InnerObject                   Property   System.Object InnerObject {get;}                              
InSuppressedMode              Property   bool InSuppressedMode {get;}                                  
RoomManager                   Property   Microsoft.Lync.Model.Room.RoomManager RoomManager {get;}      
Self                          Property   Microsoft.Lync.Model.Self Self {get;}                         
Settings                      Property   Microsoft.Lync.Model.ClientSettings Settings {get;}           
SignInConfiguration           Property   Microsoft.Lync.Model.SignInConfiguration SignInConfiguratio...
State                         Property   Microsoft.Lync.Model.ClientState State {get;}                 
Uri                           Property   string Uri {get;}                                             
Utilities                     Property   Microsoft.Lync.Model.Utilities Utilities {get;}               

As you can see, there are quite a few different properties, methods, and events available to us. I would first point out that I ran into some issues when trying to subscribe for events. For some reason, the events don’t always seem to fire when you expect them to, however it depends on specifically which event you’re talking about.

On the LyncClient object, a few properties that are of special interest are:

  • ContactManager – allows limited querying of your contact list, and searching for new contacts
  • DeviceManager – allows you to manage audio and video devices (eg. get/set the active A/V device)
  • ConversationManager – CRUD operations for Lync client conversations. You can view/create chat, voice, and video conversations.


I’ll talk briefly about the ConversationManager object here. The ConversationManager allows you to view a list of currently open conversations, add new conversations, and remove conversations. This object has a method called AddConversation(), which returns a new Conversation object. Once you have a reference to a Conversation object, you can add a “participant” to it by using the AddParticipant() method. You can pass in either a Contact or ContactEndpoint object into this method, while it outputs a Participant object. I haven’t found any particular uses for the Participant object at this point, so I typically just discard it by casting to [void].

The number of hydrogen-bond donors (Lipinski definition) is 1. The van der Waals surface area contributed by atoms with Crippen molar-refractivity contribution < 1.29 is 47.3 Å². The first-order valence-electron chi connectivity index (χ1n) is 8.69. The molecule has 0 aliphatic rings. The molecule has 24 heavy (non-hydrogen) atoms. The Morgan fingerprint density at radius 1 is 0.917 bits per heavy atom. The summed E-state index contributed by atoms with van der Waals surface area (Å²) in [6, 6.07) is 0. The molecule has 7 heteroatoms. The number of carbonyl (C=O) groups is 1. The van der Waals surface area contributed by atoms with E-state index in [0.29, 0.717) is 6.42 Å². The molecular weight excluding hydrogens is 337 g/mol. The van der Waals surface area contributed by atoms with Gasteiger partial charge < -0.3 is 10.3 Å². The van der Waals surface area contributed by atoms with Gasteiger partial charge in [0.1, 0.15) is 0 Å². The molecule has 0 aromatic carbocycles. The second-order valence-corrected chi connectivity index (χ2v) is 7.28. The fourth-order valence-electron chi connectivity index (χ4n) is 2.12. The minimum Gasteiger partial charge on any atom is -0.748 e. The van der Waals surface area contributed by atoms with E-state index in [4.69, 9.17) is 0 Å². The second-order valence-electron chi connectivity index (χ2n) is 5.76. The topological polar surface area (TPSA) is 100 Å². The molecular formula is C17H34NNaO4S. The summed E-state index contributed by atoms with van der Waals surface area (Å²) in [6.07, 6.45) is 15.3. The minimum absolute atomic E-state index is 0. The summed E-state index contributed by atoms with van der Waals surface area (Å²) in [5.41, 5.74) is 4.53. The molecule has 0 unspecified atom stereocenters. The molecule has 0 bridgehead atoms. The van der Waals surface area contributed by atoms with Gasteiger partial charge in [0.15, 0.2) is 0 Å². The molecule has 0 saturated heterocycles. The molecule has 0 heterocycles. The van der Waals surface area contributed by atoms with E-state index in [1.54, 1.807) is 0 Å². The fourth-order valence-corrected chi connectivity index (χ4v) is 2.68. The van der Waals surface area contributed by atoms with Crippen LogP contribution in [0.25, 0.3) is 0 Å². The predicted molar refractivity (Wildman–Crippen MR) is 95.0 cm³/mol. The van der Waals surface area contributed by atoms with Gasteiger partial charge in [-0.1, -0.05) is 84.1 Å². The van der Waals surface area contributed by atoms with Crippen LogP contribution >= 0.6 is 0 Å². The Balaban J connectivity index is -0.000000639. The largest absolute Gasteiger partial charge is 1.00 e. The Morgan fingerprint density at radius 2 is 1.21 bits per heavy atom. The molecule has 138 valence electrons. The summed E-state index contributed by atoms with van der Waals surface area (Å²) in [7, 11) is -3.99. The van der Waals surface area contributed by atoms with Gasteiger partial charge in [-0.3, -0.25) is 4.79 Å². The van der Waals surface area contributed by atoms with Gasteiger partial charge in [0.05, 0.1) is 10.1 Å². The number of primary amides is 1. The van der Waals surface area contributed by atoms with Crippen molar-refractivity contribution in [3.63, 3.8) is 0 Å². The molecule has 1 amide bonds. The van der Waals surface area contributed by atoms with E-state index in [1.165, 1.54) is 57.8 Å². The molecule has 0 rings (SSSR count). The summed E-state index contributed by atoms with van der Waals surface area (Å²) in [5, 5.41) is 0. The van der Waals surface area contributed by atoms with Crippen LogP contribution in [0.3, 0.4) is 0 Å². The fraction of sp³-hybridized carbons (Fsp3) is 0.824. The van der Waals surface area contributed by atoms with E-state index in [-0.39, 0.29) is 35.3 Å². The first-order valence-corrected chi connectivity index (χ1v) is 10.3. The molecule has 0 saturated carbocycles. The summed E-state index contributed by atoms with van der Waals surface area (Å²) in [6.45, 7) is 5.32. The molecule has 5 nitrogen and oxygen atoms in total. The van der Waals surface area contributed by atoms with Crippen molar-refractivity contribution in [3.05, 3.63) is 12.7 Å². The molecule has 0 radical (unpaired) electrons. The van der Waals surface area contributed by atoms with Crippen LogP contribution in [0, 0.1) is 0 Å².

Let’s take a look at how to achieve what we just described:

# Get the conversation manager object from the Lync Client
$ConversationManager = $LyncClient.ConversationManager;
# Add a new conversation, and assign it to a variable
$Conversation = $ConversationManager.AddConversation();
# Add yourself as a participant, but cast the output to [void].
# We don't care about the Participant object for now.
[void] $Conversation.AddParticipant($LyncClient.Self.Contact);
# Send yourself a message
$Conversation.Modalities['InstantMessage'].BeginSendMessage("Testing", {}, 0);

Wait, what was that last line? Modalities? Let’s talk about those for a minute.


After adding the appropriate participants to the conversation, you can utilize the Modalities on the conversation. Modalities are basically defined as functions exposed by the conversation, such as: instant message, audio/video, and application/content sharing. Each modality returns an object, with the methods appropriate to that Lync end user functionality. For example, you can initiate a Lync call by using the BeginConnect() on the Audio/Video modality. As you saw in the previous section, the BeginSendMessage() method on the InstantMessage modality allows us to send an instant message.

A Practical Lync Automation Example

A fairly simple, yet practical use case that I came across, while exploring the Lync Client API, was to extend the core LyncClient object to include a StartTestCall() method. It just so happens that the Contact object returned by $LyncClient.Self has a property called TestCallEndpoint, which is a ContactEndpoint object. We can add this object to a Conversation, and then invoke a Lync call, using the Audio/Video modality.